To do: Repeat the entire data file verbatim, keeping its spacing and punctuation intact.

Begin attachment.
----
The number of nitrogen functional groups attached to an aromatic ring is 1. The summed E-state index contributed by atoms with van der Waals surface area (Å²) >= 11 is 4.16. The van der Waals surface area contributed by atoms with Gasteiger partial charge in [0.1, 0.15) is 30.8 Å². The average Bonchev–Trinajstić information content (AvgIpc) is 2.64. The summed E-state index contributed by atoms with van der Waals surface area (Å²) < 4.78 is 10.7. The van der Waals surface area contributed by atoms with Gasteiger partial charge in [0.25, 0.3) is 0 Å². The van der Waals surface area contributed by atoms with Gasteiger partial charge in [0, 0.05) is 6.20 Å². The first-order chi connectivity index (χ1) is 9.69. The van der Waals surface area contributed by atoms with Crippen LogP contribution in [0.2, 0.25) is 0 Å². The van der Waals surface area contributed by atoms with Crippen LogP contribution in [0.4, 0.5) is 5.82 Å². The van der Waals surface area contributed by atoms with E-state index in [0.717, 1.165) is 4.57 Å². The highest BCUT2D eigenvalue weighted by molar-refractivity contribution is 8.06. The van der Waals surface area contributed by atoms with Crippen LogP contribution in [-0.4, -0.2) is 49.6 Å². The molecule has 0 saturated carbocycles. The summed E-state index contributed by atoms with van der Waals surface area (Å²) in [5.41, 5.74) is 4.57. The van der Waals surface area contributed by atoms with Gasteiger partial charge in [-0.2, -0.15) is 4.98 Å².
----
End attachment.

The number of nitrogen functional groups attached to an aromatic ring is 1. The summed E-state index contributed by atoms with van der Waals surface area (Å²) >= 11 is 4.16. The van der Waals surface area contributed by atoms with Gasteiger partial charge in [0.1, 0.15) is 30.8 Å². The average Bonchev–Trinajstić information content (AvgIpc) is 2.64. The summed E-state index contributed by atoms with van der Waals surface area (Å²) < 4.78 is 10.7. The van der Waals surface area contributed by atoms with Gasteiger partial charge in [0.25, 0.3) is 0 Å². The van der Waals surface area contributed by atoms with Gasteiger partial charge in [0, 0.05) is 6.20 Å². The first-order chi connectivity index (χ1) is 9.69. The van der Waals surface area contributed by atoms with Crippen LogP contribution in [0.2, 0.25) is 0 Å². The van der Waals surface area contributed by atoms with Crippen LogP contribution in [0.4, 0.5) is 5.82 Å². The van der Waals surface area contributed by atoms with E-state index in [0.717, 1.165) is 4.57 Å². The highest BCUT2D eigenvalue weighted by molar-refractivity contribution is 8.06. The van der Waals surface area contributed by atoms with Crippen LogP contribution in [-0.4, -0.2) is 49.6 Å². The molecule has 0 saturated carbocycles. The summed E-state index contributed by atoms with van der Waals surface area (Å²) in [5.41, 5.74) is 4.57. The van der Waals surface area contributed by atoms with Gasteiger partial charge in [-0.2, -0.15) is 4.98 Å².